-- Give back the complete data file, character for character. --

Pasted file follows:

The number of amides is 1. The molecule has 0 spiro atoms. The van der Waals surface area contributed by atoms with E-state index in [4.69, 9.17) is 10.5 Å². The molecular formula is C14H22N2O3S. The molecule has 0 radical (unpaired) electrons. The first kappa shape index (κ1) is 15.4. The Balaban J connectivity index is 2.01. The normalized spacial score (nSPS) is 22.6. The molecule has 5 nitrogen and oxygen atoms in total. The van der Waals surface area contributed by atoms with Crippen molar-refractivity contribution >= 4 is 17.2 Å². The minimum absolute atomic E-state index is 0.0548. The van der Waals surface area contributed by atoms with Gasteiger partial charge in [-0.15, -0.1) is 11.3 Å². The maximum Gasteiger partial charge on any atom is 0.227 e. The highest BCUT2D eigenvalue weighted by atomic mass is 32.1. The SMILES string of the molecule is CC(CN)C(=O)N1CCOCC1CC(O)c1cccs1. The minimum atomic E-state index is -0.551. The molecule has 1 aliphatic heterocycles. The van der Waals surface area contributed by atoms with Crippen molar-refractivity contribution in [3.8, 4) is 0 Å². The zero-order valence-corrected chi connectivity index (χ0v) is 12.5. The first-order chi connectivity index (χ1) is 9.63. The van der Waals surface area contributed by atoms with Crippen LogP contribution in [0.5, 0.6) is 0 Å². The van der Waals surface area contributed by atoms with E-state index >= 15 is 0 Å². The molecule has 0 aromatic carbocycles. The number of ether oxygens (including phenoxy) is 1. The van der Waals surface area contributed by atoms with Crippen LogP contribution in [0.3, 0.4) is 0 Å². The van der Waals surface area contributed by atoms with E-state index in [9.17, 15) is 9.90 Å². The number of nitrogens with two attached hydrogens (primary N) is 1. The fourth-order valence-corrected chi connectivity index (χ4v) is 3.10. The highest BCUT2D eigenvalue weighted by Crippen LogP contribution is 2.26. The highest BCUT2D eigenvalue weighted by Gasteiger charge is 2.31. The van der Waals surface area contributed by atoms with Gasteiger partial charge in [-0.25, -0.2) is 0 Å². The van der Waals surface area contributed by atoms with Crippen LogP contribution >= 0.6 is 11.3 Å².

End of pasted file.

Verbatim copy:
The number of amides is 1. The molecule has 0 spiro atoms. The van der Waals surface area contributed by atoms with E-state index in [4.69, 9.17) is 10.5 Å². The molecular formula is C14H22N2O3S. The molecule has 0 radical (unpaired) electrons. The first kappa shape index (κ1) is 15.4. The Balaban J connectivity index is 2.01. The normalized spacial score (nSPS) is 22.6. The molecule has 5 nitrogen and oxygen atoms in total. The van der Waals surface area contributed by atoms with Crippen molar-refractivity contribution >= 4 is 17.2 Å². The minimum absolute atomic E-state index is 0.0548. The van der Waals surface area contributed by atoms with Gasteiger partial charge in [-0.15, -0.1) is 11.3 Å². The maximum Gasteiger partial charge on any atom is 0.227 e. The highest BCUT2D eigenvalue weighted by atomic mass is 32.1. The SMILES string of the molecule is CC(CN)C(=O)N1CCOCC1CC(O)c1cccs1. The minimum atomic E-state index is -0.551. The molecule has 1 aliphatic heterocycles. The van der Waals surface area contributed by atoms with Crippen molar-refractivity contribution in [3.8, 4) is 0 Å². The zero-order valence-corrected chi connectivity index (χ0v) is 12.5. The first-order chi connectivity index (χ1) is 9.63. The van der Waals surface area contributed by atoms with Crippen LogP contribution in [0.5, 0.6) is 0 Å². The van der Waals surface area contributed by atoms with E-state index >= 15 is 0 Å². The molecule has 0 aromatic carbocycles. The number of ether oxygens (including phenoxy) is 1. The van der Waals surface area contributed by atoms with Crippen LogP contribution in [0.3, 0.4) is 0 Å². The van der Waals surface area contributed by atoms with E-state index in [9.17, 15) is 9.90 Å². The number of nitrogens with two attached hydrogens (primary N) is 1. The fourth-order valence-corrected chi connectivity index (χ4v) is 3.10. The highest BCUT2D eigenvalue weighted by Crippen LogP contribution is 2.26. The highest BCUT2D eigenvalue weighted by Gasteiger charge is 2.31. The van der Waals surface area contributed by atoms with Gasteiger partial charge in [-0.25, -0.2) is 0 Å². The van der Waals surface area contributed by atoms with Crippen LogP contribution >= 0.6 is 11.3 Å².